Innovate, Adapt, Engage: Anishinaabe in Global Context
The following is the first in a series of graduate student writings to emerge from the partnership between MEDIA INDIGENA and the #UMNATV Colloquium series. Kicking things off, University of Manitoba Native Studies Masters student Janice Bone shares her reflections following a presentation by journalist Wab Kinew.
A household name who recently defended The Orenda on CBC Radio’s Canada Reads, Wab Kinew needs no introduction. He has been everything from a hip hop artist to Director of Indigenous Inclusion to a father and he brought this all to our #UMNATV colloquium in January of this year.
Kinew’s talk, entitled “The 8th Fire: Anishinaabe in Global Context,” played to a full crowd at Migizii Agamik at the University of Manitoba. Speaking about his correspondent work with Al Jazeera America — and specifically his run-in with former Secretary of State Donald Rumsfield over those imprisoned at Guatanamo Bay — Kinew’s presentation began with, then wove in and out of, a number of Ojibway words to convey the worldview contained within Indigenous languages. He specifically discussed the phrase “Aandi Wenjiiyaan” (where am I from), elaborating on how working in different countries has made him look at himself, his identity, and his culture.
Kinew asked: What does it mean to be Indigenous, and when does this stop and begin? How does someone maintain being Anishinaabe when you’re no longer physically in the area where you are from? For instance, if you are on a plane flying to another people’s lands, when do you stop being Indigenous and start being an immigrant? How does one experience an affinity to Indigenous people when one is in this complicated position?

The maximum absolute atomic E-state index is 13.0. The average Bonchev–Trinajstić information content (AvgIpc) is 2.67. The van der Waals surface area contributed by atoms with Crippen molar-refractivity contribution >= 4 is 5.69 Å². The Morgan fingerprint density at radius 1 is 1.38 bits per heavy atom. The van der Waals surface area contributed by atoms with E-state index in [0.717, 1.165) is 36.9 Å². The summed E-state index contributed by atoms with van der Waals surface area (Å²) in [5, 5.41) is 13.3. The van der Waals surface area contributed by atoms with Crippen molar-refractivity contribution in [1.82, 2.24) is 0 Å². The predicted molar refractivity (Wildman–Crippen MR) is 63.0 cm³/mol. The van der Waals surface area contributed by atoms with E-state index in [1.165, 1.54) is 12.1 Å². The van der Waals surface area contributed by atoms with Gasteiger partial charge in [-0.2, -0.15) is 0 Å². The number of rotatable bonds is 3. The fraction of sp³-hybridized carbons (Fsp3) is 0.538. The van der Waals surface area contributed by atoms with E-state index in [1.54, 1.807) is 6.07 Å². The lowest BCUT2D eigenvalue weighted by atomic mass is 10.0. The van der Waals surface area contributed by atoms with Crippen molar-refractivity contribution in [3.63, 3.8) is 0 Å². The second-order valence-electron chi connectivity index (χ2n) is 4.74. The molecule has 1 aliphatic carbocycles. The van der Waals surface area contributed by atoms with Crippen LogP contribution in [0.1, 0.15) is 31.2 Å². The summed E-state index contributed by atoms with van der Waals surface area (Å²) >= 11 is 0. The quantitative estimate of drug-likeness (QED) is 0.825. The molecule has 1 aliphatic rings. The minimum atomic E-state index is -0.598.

To answer some of these questions, Kinew broke down the word Anishinaabe and how it was taught to him: “Anishaa” meaning nothing, and “nabe” meaning man. “A ‘nothing’ man is a lesson of humility,” he remarked, “a reminder of our place in universe.” It’s to be continually thinking of yourself as humble and learning, always in process. Kinew then cited the ideas of Leroy Little Bear, saying “flux is the nature of Indigenous universe.”
We can turn to language, Kinew argued, to illustrate how we are always making ourselves and our cultures. He identified how linguists utilize the suffix “–win” at the end of words to make nouns into verbs. He also identifies how movements towards pan-Indian struggles — while worthy of critique — can show how political strategies of community-building and identity formation are necessary in certain contexts. He directed the audience to look to critics like Dr. Taiaiake Alfred, who often dissects the usefulness of both perspectives.
Kinew stated many social ills within our communities are not solely the result of legal, political, and economic oppression but also emerge out of a spiritual crisis. Turning to the gifts of our ancestors and communities can offer a way of seeing the world in a continual system of relationships, a constantly producing and re-producing spiritual family.
Kinew argued that no one needs to lose an identity to participate in a global competitive market because Indigenous cultures are innovative, fluid, and adaptive.